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FTMBA2019_II The Analytics Edge

In this course, we shall explore techniques for descriptive, predictive and prescriptive analytics. This will enable better decision making in the presence of big data.
Kurs ID
Art des Kurses
FS 2019
Prof. Dr. Stefan Spinler
Bitte beachten Sie, dass AustauschstudentInnen im BSc-Programm der WHU eine höhere Anzahl an Credits erwerben als hier aufgeführt. Für weitere Informationen wenden Sie sich bitte direkt an das [International Relations Office].
Today’s business world is characterized by an unprecedented growth of data, by 2020 we will experience a 300‐fold increase from 2005. This data comes in a broad variety of forms: 420 million wearable health monitors are currently in use, more than 4 billion hours of video are watched on YouTube each month and
30 billion pieces of content are shared on Facebook every month. A lot of the data is analyzed in real time: modern cars have about 100 sensors and the NYSE captures 1 TB of trade information during each trading session. However, 1 in 3 business leaders don’t trust the information they use to make decisions and about
27% of respondents in one survey were unsure of how much of their data was inaccurate. 4.4 million IT jobs have been created globally to support big data. AlphaGo has recently beaten the reigning (human) Go champion.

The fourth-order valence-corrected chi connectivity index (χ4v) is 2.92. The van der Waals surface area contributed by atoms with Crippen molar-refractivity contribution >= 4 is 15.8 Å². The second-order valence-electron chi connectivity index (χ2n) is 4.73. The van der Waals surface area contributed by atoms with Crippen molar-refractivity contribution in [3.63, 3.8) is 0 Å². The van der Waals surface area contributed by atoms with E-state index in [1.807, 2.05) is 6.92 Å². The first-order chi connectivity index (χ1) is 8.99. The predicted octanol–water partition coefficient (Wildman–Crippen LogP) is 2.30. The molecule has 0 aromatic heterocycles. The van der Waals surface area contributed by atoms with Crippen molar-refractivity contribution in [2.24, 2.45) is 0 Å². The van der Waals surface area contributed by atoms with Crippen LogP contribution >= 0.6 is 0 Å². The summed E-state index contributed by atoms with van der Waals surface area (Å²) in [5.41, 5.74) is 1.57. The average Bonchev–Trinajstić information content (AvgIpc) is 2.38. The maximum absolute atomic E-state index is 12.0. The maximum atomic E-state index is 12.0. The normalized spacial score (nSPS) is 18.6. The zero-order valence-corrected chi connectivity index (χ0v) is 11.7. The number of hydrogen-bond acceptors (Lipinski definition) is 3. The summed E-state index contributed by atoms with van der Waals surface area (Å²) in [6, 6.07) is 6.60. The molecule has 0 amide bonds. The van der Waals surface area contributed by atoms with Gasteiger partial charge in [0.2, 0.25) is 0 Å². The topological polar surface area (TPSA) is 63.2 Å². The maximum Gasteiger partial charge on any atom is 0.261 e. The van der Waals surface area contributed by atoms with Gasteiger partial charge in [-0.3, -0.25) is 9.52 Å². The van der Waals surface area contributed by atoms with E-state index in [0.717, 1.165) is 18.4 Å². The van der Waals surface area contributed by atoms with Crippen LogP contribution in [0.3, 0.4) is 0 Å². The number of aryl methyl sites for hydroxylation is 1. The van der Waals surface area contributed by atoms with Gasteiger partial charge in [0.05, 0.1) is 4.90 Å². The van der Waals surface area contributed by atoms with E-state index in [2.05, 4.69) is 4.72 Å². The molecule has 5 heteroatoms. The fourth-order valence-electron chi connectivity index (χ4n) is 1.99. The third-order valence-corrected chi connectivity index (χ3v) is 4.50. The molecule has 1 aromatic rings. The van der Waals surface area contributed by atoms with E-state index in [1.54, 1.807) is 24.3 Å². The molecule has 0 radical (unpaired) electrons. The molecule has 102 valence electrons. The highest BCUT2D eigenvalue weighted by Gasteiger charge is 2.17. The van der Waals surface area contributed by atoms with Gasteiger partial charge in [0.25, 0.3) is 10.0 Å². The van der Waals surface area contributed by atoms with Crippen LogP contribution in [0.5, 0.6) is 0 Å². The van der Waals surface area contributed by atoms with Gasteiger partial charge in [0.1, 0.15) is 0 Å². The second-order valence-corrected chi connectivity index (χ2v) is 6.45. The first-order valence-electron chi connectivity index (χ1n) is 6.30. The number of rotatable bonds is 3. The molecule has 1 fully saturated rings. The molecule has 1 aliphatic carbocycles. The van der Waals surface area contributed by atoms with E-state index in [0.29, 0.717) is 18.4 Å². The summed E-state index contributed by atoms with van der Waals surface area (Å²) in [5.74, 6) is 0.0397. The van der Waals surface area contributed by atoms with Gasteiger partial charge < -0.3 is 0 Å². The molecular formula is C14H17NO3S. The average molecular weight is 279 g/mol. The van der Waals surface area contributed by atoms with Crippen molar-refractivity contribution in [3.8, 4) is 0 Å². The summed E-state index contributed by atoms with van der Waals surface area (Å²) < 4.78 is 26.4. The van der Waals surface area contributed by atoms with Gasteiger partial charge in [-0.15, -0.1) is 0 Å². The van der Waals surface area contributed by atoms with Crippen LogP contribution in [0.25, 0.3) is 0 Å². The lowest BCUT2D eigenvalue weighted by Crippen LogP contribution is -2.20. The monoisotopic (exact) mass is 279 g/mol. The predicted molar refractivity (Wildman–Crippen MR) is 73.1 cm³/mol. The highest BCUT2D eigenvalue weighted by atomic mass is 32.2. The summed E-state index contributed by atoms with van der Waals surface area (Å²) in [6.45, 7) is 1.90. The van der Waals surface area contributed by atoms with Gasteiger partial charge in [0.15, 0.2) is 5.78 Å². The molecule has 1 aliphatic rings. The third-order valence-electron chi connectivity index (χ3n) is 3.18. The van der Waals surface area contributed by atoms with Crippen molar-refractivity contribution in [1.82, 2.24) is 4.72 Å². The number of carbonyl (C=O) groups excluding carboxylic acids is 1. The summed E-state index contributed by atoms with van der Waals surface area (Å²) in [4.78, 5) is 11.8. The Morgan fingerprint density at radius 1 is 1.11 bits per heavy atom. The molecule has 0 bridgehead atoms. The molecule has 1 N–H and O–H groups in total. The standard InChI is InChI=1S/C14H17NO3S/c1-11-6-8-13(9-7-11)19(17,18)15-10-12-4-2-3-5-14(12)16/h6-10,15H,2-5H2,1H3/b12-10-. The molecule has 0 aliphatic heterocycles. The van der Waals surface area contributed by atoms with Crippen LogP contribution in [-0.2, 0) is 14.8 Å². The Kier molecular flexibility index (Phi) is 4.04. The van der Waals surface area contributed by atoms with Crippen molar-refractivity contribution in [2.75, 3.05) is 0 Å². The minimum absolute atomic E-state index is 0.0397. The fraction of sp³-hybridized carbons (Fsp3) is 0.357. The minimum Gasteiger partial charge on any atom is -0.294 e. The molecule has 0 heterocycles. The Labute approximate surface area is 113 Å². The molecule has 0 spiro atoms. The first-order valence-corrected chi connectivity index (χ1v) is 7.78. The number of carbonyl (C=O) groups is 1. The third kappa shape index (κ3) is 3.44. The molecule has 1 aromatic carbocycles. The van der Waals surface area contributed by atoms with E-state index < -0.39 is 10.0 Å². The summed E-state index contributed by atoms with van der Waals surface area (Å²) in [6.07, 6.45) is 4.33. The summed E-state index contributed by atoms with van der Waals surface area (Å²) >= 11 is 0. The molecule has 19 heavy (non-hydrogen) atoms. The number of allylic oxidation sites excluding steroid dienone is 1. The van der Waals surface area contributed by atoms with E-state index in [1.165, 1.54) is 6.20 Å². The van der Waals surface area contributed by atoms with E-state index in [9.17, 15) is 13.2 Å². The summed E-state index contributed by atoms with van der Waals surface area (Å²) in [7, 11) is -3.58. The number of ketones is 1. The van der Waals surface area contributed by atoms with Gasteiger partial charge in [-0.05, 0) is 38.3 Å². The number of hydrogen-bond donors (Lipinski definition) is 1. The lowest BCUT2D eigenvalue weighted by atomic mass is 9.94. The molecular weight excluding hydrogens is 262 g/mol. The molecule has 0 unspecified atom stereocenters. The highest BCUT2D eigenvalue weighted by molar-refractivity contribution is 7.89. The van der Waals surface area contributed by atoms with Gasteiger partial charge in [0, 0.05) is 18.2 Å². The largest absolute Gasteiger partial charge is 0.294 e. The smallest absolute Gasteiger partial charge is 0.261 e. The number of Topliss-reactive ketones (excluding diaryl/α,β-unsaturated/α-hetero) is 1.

In this big data landscape, it becomes imperative for managers to understand what tools are available to gather data, to subsequently aggregate data into information and how to use this information to make better decisions. To this end, we discuss and apply approaches to predictive analytics, which refers to the ability of
discerning patterns from past and current data to prediction of future events. Examples include healthcareapplications such as heart attack pattern detection and financial applications such as fraud detection in regards to credit card usage. An important step in the data analytics journey is the communication of results
which can be achieved via appropriate visualization and reporting.
The primary focus of this course is to gain an understanding of the potential of statistical and machine learning approaches in business. Managers should have trust in their analytics teams that they come up with solutions that entail a competitive edge – such trust will be bolstered by having first‐hand experience with analytical tools and the decisions based on them.
Date Time
Wednesday, 19.06.2019 09:00 - 17:00
Wednesday, 03.07.2019 09:00 - 17:00
Thursday, 04.07.2019 09:00 - 17:00
literacy in data modelling and machine learning techniques
D. Bertsimas, A.K. O’Hair, W. R. Pulleyblank: The analytics edge. Dynamic ideas, 2016.
Projects related to real data sets, exercises, using R for data analysis
Each session will contain short exercises related to descriptive and predictive analytics. There is one intermediate assignment which counts 40%. To be done in teams.

The final project to be done on an individual basis, will allow students to work with a range of data sets to explore various techniques for model building; model analysis, interpretation of results and recommendations. The final project will make up 60% of the grade. The project’s report is to be delivered in R markdown.

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